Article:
Kennedy was appointed to the Robertson-Cole board of directors in 1921. This gave him access to company balance sheets, which he soon realized were "a joke." Two years later he resigned from the board and sold his New England distribution franchise, but he would not forget what he had learned about the precarious financial condition of the organization.

That condition did not improve. In 1922 Robertson-Cole underwent reorganization, including a name change to Film Booking Offices of America, Incorporated. British banking interests took control of the company in 1923. Pat Powers was placed in charge of production, and, for a time, the lot on Gower Street was known as the "Powers Studio," though its releases were still labeled "R-C Pictures." Powers's productions were decidedly second-class, mostly B films and serials, though it did turn out an occasional middling drama featuring such actors as Pauline Frederick, Sessue Hayakawa, and Billie Dove. Film Booking Offices also continued to distribute independent films made by Chester Bennett Productions, Tiffany Productions, Hunt Stromberg Productions, and other companies. It even released Haldane of the Secret Service, directed by and starring Harry Houdini for the Houdini Picture Corporation.

Powers was succeeded by B.P. Fineman in 1924. Fineman had experience as an independent producer for First National, but his R-C pictures were no better than Powers's. With the industry growing rapidly as evidenced by the construction of huge theaters in many cities, the formation of new "supercompanies" like Metro-Goldwyn-Mayer, and the emergence of stars like Charlie Chaplin, Douglas Fairbanks, Rudolph Valentino, and Harold Lloyd to delight audiences, R-C remained mired in a quicksand composed of equal parts bad management and poor productions.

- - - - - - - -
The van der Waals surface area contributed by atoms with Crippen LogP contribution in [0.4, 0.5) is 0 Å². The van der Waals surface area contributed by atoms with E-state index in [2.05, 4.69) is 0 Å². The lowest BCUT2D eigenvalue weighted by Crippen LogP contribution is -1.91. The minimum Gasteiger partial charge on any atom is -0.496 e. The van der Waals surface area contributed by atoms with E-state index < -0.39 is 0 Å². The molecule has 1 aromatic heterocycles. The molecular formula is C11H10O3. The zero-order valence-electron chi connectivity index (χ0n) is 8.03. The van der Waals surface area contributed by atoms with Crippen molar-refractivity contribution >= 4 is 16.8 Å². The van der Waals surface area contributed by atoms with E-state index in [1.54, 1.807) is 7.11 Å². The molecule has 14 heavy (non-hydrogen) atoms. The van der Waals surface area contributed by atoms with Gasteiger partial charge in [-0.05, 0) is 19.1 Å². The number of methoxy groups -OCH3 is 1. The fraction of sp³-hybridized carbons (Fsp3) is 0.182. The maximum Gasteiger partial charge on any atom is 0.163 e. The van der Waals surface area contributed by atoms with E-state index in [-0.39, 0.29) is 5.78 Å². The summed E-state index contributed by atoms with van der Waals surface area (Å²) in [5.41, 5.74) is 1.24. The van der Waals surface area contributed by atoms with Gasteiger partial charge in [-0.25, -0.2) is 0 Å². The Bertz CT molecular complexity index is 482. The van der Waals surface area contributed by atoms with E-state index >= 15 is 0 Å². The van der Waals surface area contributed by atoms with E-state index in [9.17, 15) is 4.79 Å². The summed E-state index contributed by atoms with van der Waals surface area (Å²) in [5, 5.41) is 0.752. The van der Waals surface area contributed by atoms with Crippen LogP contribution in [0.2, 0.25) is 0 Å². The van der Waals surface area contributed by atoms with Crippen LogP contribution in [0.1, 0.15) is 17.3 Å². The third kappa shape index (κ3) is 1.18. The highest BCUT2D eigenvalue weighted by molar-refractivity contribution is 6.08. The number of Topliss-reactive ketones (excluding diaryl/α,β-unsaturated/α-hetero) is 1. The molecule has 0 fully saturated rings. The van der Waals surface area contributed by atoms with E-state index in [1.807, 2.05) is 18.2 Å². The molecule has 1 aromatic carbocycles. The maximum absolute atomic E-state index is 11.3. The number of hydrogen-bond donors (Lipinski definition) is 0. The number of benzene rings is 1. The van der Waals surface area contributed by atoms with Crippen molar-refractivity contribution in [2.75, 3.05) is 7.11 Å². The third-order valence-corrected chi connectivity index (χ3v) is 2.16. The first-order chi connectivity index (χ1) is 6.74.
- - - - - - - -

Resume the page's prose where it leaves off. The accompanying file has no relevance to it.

In 1926 Kennedy made his move. He offered the rock-bottom sum of $1 million for the whole company, and the British bankers who owned R-C accepted. They had little choice, for the company was deeply in debt. But Kennedy understood something they failed to recognize. He would not need to pump in large sums of new capital or even appreciably improve the studio product to turn things around. Utilizing handpicked lieutenants E.B. Derr, Charlie Sullivan, and Pat Scollard to implement his policies, the new president reduced personnel, streamlined operations, and instituted other money-saving programs that stabilized the company in a short period of time. Hollywood insiders marveled at his accomplishment, leading the trade papers to publish stories for the next several years extolling Kennedy's managerial genius.

Joe Kennedy referred to his new company as FBO (after Film Booking Offices) and installed Edwin King as head of production. Though rarely a candid person, Kennedy admitted that his venture was not ready to compete on the same level with Paramount, Fox, or MGM. "We are trying to be the Woolworth and Ford of the motion picture industry rather than the Tiffany." To those who worked at the studio, FBO must have seemed more like the Cheyenne of the industry. Westerns were its specialty, starring Fred Thomson, Bob Custer, Tom Tyler, Yakima Canutt, Ranger the dog, and others. Among the other employees of R-C and FBO during the early years were a number of directors who would later contribute to RKO's history: Christy Cabanne, Wesley Ruggles, William Seiter, Al Santell, Sam Wood.